The People’s Bank of China (PBoC) has started with the foreign exchange market. It doubled the size of the yuan’s daily trading band in March to increase the currency’s two-way flexibility. This led to a managed depreciation of the exchange rate, a clear signal that currency appreciation is no longer a one-way bet. The authorities say the yuan’s trading limit will likely be abandoned altogether to allow the exchange rate to float more freely based on unified onshore and offshore trading of the currency. Central bank governor Zhou Xiaochuan has also said the PBoC will “basically exit” from regular intervention in the currency market.

Following the elimination of the floor on lending rates in July last year, the authorities now plan to remove the cap on deposit interest rates and implement deposit insurance, perhaps in under two years. Lifting the ceiling on deposit rates could, for example, damage the balance sheets of financial institutions that have a large portfolio of low-yielding assets so measures to deal with insolvent banks will also be required.

The weakness of financial institutions and inadequate regulation pose a different kind of challenge. This is where the Shanghai free trade zone fits into the picture. The zone is described by mainland officials as a testing ground or pilot for reform to apply to the rest of China at a later date. The zone got off to a slow start in September but a joint committee has since been established to improve coordination between the various financial regulators whose jurisdictions in the zone sometimes overlap. Both mainland and overseas financial institutions will be encouraged to set up in the Shanghai zones. The intention is for foreign firms to provide expertise and services previously unavailable in China; in return they will have access to sectors that were closed to foreign companies until now.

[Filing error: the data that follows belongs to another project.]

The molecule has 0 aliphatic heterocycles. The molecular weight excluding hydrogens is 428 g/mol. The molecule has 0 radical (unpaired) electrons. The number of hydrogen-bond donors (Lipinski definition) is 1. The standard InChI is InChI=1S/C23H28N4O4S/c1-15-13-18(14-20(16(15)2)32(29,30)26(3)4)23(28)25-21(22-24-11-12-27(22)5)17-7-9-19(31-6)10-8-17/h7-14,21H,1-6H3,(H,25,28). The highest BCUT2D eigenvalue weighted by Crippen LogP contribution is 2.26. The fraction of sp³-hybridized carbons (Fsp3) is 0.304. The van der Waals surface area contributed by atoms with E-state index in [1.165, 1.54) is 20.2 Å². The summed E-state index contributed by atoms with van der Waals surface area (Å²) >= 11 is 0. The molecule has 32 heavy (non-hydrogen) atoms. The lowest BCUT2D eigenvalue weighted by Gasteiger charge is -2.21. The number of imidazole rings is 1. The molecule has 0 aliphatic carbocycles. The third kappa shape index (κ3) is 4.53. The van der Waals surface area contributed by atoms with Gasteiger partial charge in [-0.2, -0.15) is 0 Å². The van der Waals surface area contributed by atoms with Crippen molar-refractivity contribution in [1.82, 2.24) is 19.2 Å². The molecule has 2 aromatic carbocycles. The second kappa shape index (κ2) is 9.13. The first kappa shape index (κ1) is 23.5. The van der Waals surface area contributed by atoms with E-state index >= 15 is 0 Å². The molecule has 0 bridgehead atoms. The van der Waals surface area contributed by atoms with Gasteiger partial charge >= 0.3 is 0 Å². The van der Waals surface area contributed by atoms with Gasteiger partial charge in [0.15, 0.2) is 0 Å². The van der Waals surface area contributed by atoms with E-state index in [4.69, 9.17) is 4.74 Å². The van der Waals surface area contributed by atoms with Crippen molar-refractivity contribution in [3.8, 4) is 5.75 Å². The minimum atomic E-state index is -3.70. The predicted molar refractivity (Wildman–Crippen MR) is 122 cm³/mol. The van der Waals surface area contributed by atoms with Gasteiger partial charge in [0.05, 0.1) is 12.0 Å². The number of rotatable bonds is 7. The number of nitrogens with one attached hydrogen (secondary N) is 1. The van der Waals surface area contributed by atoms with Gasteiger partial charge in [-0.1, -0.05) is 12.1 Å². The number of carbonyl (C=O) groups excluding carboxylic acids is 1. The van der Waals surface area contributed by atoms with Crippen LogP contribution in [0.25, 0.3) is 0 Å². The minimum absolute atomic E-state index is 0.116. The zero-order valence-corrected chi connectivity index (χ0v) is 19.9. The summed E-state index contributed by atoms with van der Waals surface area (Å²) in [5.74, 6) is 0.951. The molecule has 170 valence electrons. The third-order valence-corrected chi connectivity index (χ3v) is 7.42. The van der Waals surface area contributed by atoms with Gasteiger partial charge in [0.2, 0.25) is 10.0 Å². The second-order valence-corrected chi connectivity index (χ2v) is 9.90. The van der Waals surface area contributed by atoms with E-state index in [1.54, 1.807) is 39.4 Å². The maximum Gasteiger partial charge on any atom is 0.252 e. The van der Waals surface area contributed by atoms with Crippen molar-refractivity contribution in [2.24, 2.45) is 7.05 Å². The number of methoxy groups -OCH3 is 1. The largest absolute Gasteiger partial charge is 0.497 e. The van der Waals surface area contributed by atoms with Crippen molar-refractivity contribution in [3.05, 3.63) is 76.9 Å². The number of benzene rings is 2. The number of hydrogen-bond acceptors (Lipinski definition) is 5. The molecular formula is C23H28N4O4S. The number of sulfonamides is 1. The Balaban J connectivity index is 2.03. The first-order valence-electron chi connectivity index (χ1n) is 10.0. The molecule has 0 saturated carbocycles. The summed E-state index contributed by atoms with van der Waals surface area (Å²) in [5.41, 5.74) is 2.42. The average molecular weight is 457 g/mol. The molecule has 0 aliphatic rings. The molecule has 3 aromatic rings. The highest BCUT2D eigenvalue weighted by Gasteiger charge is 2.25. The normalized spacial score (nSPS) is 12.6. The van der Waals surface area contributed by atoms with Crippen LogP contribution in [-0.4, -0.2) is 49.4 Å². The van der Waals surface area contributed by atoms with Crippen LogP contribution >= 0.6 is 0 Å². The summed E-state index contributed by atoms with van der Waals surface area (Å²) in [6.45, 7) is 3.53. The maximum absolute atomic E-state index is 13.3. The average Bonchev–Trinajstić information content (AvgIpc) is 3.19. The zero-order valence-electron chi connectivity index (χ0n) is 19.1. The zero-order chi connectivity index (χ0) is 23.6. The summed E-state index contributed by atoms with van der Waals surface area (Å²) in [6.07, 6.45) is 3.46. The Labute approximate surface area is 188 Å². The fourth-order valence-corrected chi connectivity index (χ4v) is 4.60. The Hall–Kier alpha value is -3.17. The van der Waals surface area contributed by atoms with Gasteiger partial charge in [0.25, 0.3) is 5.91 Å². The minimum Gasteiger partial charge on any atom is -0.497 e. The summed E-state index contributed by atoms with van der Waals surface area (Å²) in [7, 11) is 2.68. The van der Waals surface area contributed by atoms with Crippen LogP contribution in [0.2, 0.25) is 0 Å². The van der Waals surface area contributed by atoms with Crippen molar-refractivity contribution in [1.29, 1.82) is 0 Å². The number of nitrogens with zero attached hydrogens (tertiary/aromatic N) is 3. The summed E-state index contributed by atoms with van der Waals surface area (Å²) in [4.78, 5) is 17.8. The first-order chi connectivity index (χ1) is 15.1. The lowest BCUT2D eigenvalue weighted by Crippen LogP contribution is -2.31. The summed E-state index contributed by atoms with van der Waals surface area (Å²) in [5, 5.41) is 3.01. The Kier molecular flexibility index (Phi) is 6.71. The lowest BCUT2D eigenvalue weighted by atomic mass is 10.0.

It is clear that the PBoC and other regulatory bodies will have to ease their control of some transactions originating in the Shanghai zone to encourage participation. The relief could affect inward and outward direct investment; cross-border and cross currency loans; capital market investments, and derivative transactions. The first steps are mainly of interest to Chinese residents.

New regulations will liberalize cross-border capital flows and increase currency convertibility. This includes: (1) easing cross-border use of the yuan, (2) liberalizing interest rates on foreign currency loans, (3) facilitating offshore financing and outbound investment.

Limits on investment will be eased later and quotas for qualified domestic and foreign investors (QFIIs and QDIIs) will be dropped “when the time is ripe”, according to the PBoC. But to the dismay of portfolio investors, it could still be years before the volume limits on investment are scrapped to give overseas investors full access to Chinese capital markets and Chinese investors access to global markets.

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Senior economist with Oxford Economics’ Macroeconomics division.